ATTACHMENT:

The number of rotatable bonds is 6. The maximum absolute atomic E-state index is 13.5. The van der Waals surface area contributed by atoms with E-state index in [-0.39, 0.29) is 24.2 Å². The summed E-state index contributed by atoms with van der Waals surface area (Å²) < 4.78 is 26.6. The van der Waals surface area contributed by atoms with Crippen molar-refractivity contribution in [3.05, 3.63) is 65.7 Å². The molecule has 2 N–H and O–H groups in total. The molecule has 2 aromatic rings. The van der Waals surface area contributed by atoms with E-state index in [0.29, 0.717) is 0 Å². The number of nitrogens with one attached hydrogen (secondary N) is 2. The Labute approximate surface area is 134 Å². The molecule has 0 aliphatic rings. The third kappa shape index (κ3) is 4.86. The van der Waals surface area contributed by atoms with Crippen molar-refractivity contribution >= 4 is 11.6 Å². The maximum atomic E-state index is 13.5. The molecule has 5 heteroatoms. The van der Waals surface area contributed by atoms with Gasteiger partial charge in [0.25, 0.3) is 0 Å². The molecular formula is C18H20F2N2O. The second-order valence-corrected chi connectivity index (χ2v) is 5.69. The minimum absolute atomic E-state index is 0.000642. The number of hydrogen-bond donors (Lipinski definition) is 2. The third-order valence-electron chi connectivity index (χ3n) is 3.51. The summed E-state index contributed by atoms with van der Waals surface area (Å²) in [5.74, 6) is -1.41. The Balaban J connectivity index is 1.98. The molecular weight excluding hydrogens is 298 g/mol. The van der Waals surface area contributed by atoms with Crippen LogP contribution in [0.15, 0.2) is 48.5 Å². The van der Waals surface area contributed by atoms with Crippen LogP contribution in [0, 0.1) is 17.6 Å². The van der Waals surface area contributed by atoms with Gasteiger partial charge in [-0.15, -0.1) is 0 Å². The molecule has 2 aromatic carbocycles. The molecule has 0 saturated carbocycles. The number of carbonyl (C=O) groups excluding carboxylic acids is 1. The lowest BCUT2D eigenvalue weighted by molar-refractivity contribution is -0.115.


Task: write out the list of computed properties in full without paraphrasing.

The number of rotatable bonds is 6. The maximum absolute atomic E-state index is 13.5. The van der Waals surface area contributed by atoms with E-state index in [-0.39, 0.29) is 24.2 Å². The summed E-state index contributed by atoms with van der Waals surface area (Å²) < 4.78 is 26.6. The van der Waals surface area contributed by atoms with Crippen molar-refractivity contribution in [3.05, 3.63) is 65.7 Å². The molecule has 2 N–H and O–H groups in total. The molecule has 2 aromatic rings. The van der Waals surface area contributed by atoms with E-state index in [0.29, 0.717) is 0 Å². The number of nitrogens with one attached hydrogen (secondary N) is 2. The Labute approximate surface area is 134 Å². The molecule has 0 aliphatic rings. The third kappa shape index (κ3) is 4.86. The van der Waals surface area contributed by atoms with Crippen molar-refractivity contribution >= 4 is 11.6 Å². The maximum atomic E-state index is 13.5. The molecule has 5 heteroatoms. The van der Waals surface area contributed by atoms with Gasteiger partial charge in [0.25, 0.3) is 0 Å². The molecular formula is C18H20F2N2O. The second-order valence-corrected chi connectivity index (χ2v) is 5.69. The minimum absolute atomic E-state index is 0.000642. The number of hydrogen-bond donors (Lipinski definition) is 2. The third-order valence-electron chi connectivity index (χ3n) is 3.51. The summed E-state index contributed by atoms with van der Waals surface area (Å²) in [5.74, 6) is -1.41. The Balaban J connectivity index is 1.98. The molecular weight excluding hydrogens is 298 g/mol. The van der Waals surface area contributed by atoms with Crippen LogP contribution in [0.15, 0.2) is 48.5 Å². The van der Waals surface area contributed by atoms with Crippen LogP contribution in [0, 0.1) is 17.6 Å². The van der Waals surface area contributed by atoms with Gasteiger partial charge in [-0.15, -0.1) is 0 Å². The molecule has 2 aromatic carbocycles. The molecule has 0 saturated carbocycles. The number of carbonyl (C=O) groups excluding carboxylic acids is 1. The lowest BCUT2D eigenvalue weighted by molar-refractivity contribution is -0.115.